One of the first areas of interest that we have identified and where people have already started sequencing are some collections where we have samples from the pre-neoplastic lesion, the early manifestation of disease, and full-blown cancer from the same individual, so we can compare these with normal tissue and can start identifying lesions that have existed at the precancerous stage, and see how that has transitioned into the stages of disease. There are very good tumor bank collections of existing patients in some areas here, and some of the investigators are really interested in this.

How are you analyzing these tumors at their various stages?

There are a number of exome studies going on, some of them locally, some of them outsourced to commercial companies. There is also high-throughput sequencing of whole genomes, again, both internally and externally. The technological platforms that are being used are largely the same as at other centers, in particular the Illumina HiSeq, and for exome sequencing, we're currently using the Agilent SureSelect platform.

With regard to the investments of the center, the focus is on bioinformatics. Our philosophy is that the technologies will change, but the genome is going to stay the same. So for us as a cancer center and a cancer research center, the true art in mastering this lies more in our ability to analyze and understand and interpret the biology of the observations and their ramifications for pathways and actionable strategies in the clinic. We are trying to be conservative about our estimates on how many of the additional analyses will be actual game-changers for individual patients.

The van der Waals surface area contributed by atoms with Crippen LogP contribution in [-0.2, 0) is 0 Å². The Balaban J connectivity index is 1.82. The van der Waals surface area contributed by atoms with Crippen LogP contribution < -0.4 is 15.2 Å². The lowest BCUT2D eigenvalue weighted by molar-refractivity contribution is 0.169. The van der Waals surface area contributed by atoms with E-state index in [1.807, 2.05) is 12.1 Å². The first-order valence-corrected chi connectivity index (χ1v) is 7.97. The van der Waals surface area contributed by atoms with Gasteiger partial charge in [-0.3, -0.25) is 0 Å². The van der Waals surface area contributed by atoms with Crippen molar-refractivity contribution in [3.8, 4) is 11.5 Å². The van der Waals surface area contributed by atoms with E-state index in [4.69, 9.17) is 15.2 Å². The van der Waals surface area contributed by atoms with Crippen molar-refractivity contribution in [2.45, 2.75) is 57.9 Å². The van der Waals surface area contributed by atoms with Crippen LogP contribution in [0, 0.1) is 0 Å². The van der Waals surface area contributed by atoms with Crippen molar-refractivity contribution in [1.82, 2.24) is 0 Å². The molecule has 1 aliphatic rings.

How much do you think sequencing tumors will actually impact patient treatment?

In the beginning, I would think a single-digit percentage of patients, depending on the disease. But the success of what we are trying to do does not hinge on that as much. I'm trying to compare it with other imaging technologies. We have also introduced magnetic resonance imaging, and we went from 0.1 Teslas to 1 Tesla to 1.5 Teslas to 3 Teslas to 7 Teslas, with significant expenditure, not because the next level of resolution would cure all cancers but with the philosophy that the more you see, the more you know, and eventually, this is going to improve the quality of treatment.

I think in molecular biology, it's a little bit of the same perspective. To me, it's an imaging modality, just like an X-ray or magnetic resonance imaging. And just like you analyze creatinine levels in kidney failure, you analyze gene damage in cancer. Some of these measurements are very valuable for treating that individual patient, and others are just a waypoint along the path of scientific discovery, and we don't know which is going to be what at each time. But it becomes clear that these genetic mutations are root causes of cancer development, so we need to know.

Some centers in the US seem to have opted for more targeted sequencing approaches. You seem to be going a different route with whole-exome and even whole-genome sequencing.